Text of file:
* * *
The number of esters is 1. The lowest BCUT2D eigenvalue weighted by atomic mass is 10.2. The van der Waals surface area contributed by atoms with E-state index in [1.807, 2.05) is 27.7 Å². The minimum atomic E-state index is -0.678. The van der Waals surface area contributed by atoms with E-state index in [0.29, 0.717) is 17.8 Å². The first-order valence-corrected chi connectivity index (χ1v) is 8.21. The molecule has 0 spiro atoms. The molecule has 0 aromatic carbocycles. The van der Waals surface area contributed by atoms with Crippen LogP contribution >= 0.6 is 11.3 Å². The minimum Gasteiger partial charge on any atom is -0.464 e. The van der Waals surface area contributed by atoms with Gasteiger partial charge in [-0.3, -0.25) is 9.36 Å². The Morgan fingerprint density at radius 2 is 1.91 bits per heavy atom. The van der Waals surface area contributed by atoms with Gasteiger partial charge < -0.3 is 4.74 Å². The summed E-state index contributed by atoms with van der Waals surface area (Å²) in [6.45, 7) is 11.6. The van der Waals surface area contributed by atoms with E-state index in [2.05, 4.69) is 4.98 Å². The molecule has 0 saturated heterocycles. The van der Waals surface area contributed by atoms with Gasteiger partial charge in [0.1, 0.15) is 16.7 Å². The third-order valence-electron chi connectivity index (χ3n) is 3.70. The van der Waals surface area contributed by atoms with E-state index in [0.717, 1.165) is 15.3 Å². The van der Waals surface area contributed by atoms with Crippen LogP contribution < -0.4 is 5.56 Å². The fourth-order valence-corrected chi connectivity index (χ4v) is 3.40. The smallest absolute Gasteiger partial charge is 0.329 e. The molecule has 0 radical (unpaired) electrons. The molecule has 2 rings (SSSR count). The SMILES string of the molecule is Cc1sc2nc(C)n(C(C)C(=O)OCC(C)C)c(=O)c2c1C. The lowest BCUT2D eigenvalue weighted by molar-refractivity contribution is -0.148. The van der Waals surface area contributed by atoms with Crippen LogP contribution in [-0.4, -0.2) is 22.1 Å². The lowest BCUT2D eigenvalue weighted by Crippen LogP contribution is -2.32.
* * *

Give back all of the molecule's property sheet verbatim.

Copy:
The number of esters is 1. The lowest BCUT2D eigenvalue weighted by atomic mass is 10.2. The van der Waals surface area contributed by atoms with E-state index in [1.807, 2.05) is 27.7 Å². The minimum atomic E-state index is -0.678. The van der Waals surface area contributed by atoms with E-state index in [0.29, 0.717) is 17.8 Å². The first-order valence-corrected chi connectivity index (χ1v) is 8.21. The molecule has 0 spiro atoms. The molecule has 0 aromatic carbocycles. The van der Waals surface area contributed by atoms with Crippen LogP contribution >= 0.6 is 11.3 Å². The minimum Gasteiger partial charge on any atom is -0.464 e. The van der Waals surface area contributed by atoms with Gasteiger partial charge in [-0.3, -0.25) is 9.36 Å². The Morgan fingerprint density at radius 2 is 1.91 bits per heavy atom. The van der Waals surface area contributed by atoms with Gasteiger partial charge < -0.3 is 4.74 Å². The summed E-state index contributed by atoms with van der Waals surface area (Å²) in [6.45, 7) is 11.6. The van der Waals surface area contributed by atoms with E-state index in [2.05, 4.69) is 4.98 Å². The molecule has 0 saturated heterocycles. The van der Waals surface area contributed by atoms with Gasteiger partial charge in [0.1, 0.15) is 16.7 Å². The third-order valence-electron chi connectivity index (χ3n) is 3.70. The van der Waals surface area contributed by atoms with E-state index in [0.717, 1.165) is 15.3 Å². The van der Waals surface area contributed by atoms with Crippen LogP contribution < -0.4 is 5.56 Å². The fourth-order valence-corrected chi connectivity index (χ4v) is 3.40. The smallest absolute Gasteiger partial charge is 0.329 e. The molecule has 0 radical (unpaired) electrons. The molecule has 2 rings (SSSR count). The SMILES string of the molecule is Cc1sc2nc(C)n(C(C)C(=O)OCC(C)C)c(=O)c2c1C. The lowest BCUT2D eigenvalue weighted by molar-refractivity contribution is -0.148. The van der Waals surface area contributed by atoms with Crippen LogP contribution in [-0.4, -0.2) is 22.1 Å². The lowest BCUT2D eigenvalue weighted by Crippen LogP contribution is -2.32.